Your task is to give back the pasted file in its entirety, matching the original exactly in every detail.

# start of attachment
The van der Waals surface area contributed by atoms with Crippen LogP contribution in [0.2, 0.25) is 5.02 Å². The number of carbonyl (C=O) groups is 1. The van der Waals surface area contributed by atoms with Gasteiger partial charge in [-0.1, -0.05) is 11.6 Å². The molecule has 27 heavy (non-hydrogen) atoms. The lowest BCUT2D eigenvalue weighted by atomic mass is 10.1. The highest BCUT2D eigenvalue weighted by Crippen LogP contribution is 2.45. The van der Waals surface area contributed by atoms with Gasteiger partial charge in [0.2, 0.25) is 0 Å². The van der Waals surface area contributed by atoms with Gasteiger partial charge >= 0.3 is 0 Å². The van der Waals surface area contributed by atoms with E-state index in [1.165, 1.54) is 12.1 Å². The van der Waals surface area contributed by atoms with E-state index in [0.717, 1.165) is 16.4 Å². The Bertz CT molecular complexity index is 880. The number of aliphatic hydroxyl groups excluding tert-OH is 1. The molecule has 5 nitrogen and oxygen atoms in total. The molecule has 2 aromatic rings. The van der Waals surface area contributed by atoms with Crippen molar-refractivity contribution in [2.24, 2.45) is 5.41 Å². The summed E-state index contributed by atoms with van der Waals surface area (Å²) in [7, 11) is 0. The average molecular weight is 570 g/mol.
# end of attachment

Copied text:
The van der Waals surface area contributed by atoms with Crippen LogP contribution in [0.2, 0.25) is 5.02 Å². The number of carbonyl (C=O) groups is 1. The van der Waals surface area contributed by atoms with Gasteiger partial charge in [-0.1, -0.05) is 11.6 Å². The molecule has 27 heavy (non-hydrogen) atoms. The lowest BCUT2D eigenvalue weighted by atomic mass is 10.1. The highest BCUT2D eigenvalue weighted by Crippen LogP contribution is 2.45. The van der Waals surface area contributed by atoms with Gasteiger partial charge in [0.2, 0.25) is 0 Å². The van der Waals surface area contributed by atoms with Gasteiger partial charge >= 0.3 is 0 Å². The van der Waals surface area contributed by atoms with E-state index in [1.165, 1.54) is 12.1 Å². The van der Waals surface area contributed by atoms with E-state index in [0.717, 1.165) is 16.4 Å². The Bertz CT molecular complexity index is 880. The number of aliphatic hydroxyl groups excluding tert-OH is 1. The molecule has 5 nitrogen and oxygen atoms in total. The molecule has 2 aromatic rings. The van der Waals surface area contributed by atoms with Crippen molar-refractivity contribution in [2.24, 2.45) is 5.41 Å². The summed E-state index contributed by atoms with van der Waals surface area (Å²) in [7, 11) is 0. The average molecular weight is 570 g/mol.